CLINTON MIDDLE SCHOOL
Girls Revolution project will revolve around Civic Engagement.
Girls Revolution is a group of empowered female students in grades 6-8 at Clinton Middle School. Our group’s mission focuses on civic engagement through social advocacy, volunteerism, and spreading education on policies that affect homeless communities. Girls Revolution will collaborate with local homeless agencies to provide needed items (i.e. gathering donations and making bundles of children’s hygiene products) to those who are homeless and/or at risk of homelessness. In order to bring more awareness to issues and policies related to the homeless population we will educate those around us (peers, our student/teacher population, our families, and community members) on important factors that impact homelessness such as mental health/substance use, increasing costs of housing, and lack of access to needed services. In our schools we will use a peer-to-peer method which is an evidenced based practice known to increase student connectivity with learning topics. We will also educate the adults in our community about the impact of making informed voting decisions as they pertain to homelessness laws/policies. Lastly, through appropriate training by the coordinators, students will be able to converse and advocate to local assembly members about the issues of homelessness in their surrounding community at a Los Angeles City Council meeting. The ultimate goal of the members of Girls Revolution is that we feel empowered to lobby for ballot measures affecting the homeless population and provision of mental health services in order to promote equality and opportunity of services for all.
In an effort to tackle a growing social epidemic, Girls Revolution will focus on our local homelessness population and the factors that contribute to homelessness (mental health, substance use, housing costs, and lack of resources). Clinton Middle School is located in South Los Angeles in Council District 9, which has the second highest homeless population in Los Angeles with 3,224 homeless individuals. Our community is affected by high rates of poverty and unemployment, rising cost/lack of housing options, low educational attainment (high school/bachelors/master degrees), and is disproportionately predominantly a Latino and Black community. Additionally, important to note is that Skid Row is also located in Council District 9 and is within two miles from Clinton Middle School.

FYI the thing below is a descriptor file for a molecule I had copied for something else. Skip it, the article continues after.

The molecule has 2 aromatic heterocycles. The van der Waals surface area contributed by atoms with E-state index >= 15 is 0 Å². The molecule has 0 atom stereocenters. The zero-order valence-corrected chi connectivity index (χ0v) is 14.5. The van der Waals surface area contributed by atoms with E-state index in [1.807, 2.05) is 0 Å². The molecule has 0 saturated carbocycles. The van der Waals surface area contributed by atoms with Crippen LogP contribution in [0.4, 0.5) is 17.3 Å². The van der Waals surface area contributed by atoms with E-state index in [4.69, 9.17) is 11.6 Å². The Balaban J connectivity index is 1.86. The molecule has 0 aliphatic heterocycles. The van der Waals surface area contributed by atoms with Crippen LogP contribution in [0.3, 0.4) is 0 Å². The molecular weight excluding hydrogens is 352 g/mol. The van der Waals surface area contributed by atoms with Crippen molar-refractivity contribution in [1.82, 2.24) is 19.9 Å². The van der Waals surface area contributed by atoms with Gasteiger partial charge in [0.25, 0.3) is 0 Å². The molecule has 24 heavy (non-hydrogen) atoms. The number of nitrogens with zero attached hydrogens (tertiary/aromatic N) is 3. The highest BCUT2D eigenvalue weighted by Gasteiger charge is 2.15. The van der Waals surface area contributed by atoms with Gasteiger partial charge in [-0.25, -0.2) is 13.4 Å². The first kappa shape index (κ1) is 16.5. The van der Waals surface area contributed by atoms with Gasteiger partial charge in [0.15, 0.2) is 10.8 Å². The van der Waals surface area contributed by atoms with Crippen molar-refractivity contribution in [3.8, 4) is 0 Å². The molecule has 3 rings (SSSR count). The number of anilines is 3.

Having such a high homeless population makes it so that everyday we are immersed in the disparities that our communities face. We chose not to normalize the barriers that often lead individuals to homelessness but rather to work towards educating and empowering our neighborhood on laws and solutions, and on how we can all take part in strengthening our community.
As part of this project it was important for us to understand common views on homelessness from our community members. We conducted a survey of the Clinton Middle School community (teachers, students and parents) on their understanding of homeless individuals and the link of social disparities/laws to homelessness. By understanding current views we could begin to strategize on how to address gaps and what areas we can provide psychoeducation so community members make educated voting decisions as it pertains to homelessness. Girl’s Revolution’s mission is not only to motivate our community (students, parents, school staff) to get involved but to have them feel empowered to become change agents in their community, and for their community.
Teachers were asked to nominate girls they felt exemplified leadership qualities, as well as, students that needed more support and guidance.
Our group meets every week and, at times, meet in pairs to complete our special projects. There are 10 girls in the team from all grade levels (6th - 8th). During meetings, Girls Revolution members were taught leadership skills, such as, how to communicate in respectable manners, gaining self-confidence through practice, collaborating with others members and agencies on campus. The goal was also to highlight support services on campus by working on joint projects together. At the beginning of the school year, girls were given roles within the team in order to keep us organized.